3. Keep up with the conversation.
Staying up-to-date on how your brand is being talked about will enable your teams to capitalize on positive trending moments, as well as authentically react to and address any happenings related to your brand presence in real time. We have a variety of tools, product features, and insights capabilities that can help your Brand, Communications, and Agency teams stay current with the latest events and circumstances and help to navigate your responses to them.

4. Plan for flexibility.
In the event that the Games don’t go as planned, it’s important to proactively prepare for how your brand will acknowledge and respond to these changes, as well as adjust your tone, creative messaging, and media strategies.  Assess each of your sponsorship components from teams to countries, athletes, and more when conducting these scenario plans, and consider how they might be questioned or viewed in light of unplanned circumstances. 

5. Consider what people need to know and how you can help.
As part of your scenario planning, consider what utility or support your brand can offer to fans and consumers in the event of changing conditions during the Games. This could include keeping the following constituents top-of-mind: frontline staff and healthcare workers, local customers and employees in Japan, and athletes your brand is associated with and their countries of origin.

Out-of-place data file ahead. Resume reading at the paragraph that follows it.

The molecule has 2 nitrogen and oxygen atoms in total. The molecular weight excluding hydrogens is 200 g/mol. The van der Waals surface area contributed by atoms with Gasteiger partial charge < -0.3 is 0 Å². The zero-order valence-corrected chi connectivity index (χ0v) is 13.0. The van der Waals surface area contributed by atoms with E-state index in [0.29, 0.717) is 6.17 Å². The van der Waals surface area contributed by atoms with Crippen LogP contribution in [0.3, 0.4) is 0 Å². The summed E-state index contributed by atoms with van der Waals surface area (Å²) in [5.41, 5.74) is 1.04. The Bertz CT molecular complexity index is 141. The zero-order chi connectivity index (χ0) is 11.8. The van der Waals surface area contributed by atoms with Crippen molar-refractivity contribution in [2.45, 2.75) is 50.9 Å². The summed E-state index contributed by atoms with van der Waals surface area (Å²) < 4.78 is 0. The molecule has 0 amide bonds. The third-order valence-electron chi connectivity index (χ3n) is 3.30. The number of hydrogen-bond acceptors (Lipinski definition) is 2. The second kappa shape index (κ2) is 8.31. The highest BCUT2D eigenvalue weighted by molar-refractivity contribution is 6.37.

Undoubtedly, the challenging events of this past year will bring some big changes to the Games and to the viewing experience, but one constant has remained throughout: Twitter is where everyone goes to connect and talk about what’s happening in sports. I’m more hopeful than ever that there are going to be many incredible moments, performances, and personalities that will drive major conversations on Twitter all summer long, and I can’t wait to be part of the conversation.

Sarah Personette (@SEP) is the VP of Global Twitter Client Solutions.

Sources:
1. Tokyo 2020 Twitter Insights study conducted by Sparkler and commissioned by Twitter, Nov. 2019, Global, “Where would you first expect to hear about this story?” {Twitter, Facebook, Instagram, Snapchat, YouTube}, Preferred users of each platform: n=2356 Twitter users, 9279 Facebook users, 4050 Instagram users, 562 Snapchat users, 5368 YouTube users
2. Twitter Internal Data. Daily avg. Comparing Tweets from Jan 1, 2020 - Dec 31, 2020 to Jan 1st, 2021 - May 15th, 2021. US Only.
3. Twitter Internal Data. Comparing Tweets (global) from April 2021 to May 2021
4. Tokyo 2020 Twitter Insights study conducted by Sparkler and commissioned by Twitter, Nov. 2019, Global, “Would consuming any Olympics-related content (e.g highlights, reactions, expert opinions etc.) on the following platform(s) encourage you to watch the Olympics later on TV?” {Twitter - yes}, n=17520 monthly Twitter users

June 23, 2021
Tags
  • Sports
  • Sports on Twitter
  • Perspective
  • North America